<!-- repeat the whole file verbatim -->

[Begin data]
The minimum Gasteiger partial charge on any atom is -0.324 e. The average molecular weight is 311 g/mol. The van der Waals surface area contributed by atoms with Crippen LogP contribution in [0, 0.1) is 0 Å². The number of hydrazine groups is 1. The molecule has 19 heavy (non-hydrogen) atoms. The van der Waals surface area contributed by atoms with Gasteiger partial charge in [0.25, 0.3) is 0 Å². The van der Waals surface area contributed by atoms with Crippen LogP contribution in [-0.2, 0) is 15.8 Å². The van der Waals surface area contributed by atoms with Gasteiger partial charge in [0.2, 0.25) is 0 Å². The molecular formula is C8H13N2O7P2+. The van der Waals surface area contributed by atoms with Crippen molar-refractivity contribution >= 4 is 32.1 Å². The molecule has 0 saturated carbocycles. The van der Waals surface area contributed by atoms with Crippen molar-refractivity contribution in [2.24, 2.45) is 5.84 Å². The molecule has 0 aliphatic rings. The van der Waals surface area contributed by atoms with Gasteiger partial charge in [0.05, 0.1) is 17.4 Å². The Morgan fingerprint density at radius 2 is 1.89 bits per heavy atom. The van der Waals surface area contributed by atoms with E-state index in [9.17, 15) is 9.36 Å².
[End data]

The minimum Gasteiger partial charge on any atom is -0.324 e. The average molecular weight is 311 g/mol. The van der Waals surface area contributed by atoms with Crippen LogP contribution in [0, 0.1) is 0 Å². The number of hydrazine groups is 1. The molecule has 19 heavy (non-hydrogen) atoms. The van der Waals surface area contributed by atoms with Gasteiger partial charge in [0.25, 0.3) is 0 Å². The van der Waals surface area contributed by atoms with Crippen LogP contribution in [-0.2, 0) is 15.8 Å². The van der Waals surface area contributed by atoms with Gasteiger partial charge in [0.2, 0.25) is 0 Å². The molecular formula is C8H13N2O7P2+. The van der Waals surface area contributed by atoms with Crippen molar-refractivity contribution >= 4 is 32.1 Å². The molecule has 0 saturated carbocycles. The van der Waals surface area contributed by atoms with Crippen molar-refractivity contribution in [2.24, 2.45) is 5.84 Å². The molecule has 0 aliphatic rings. The van der Waals surface area contributed by atoms with Gasteiger partial charge in [0.05, 0.1) is 17.4 Å². The Morgan fingerprint density at radius 2 is 1.89 bits per heavy atom. The van der Waals surface area contributed by atoms with E-state index in [9.17, 15) is 9.36 Å².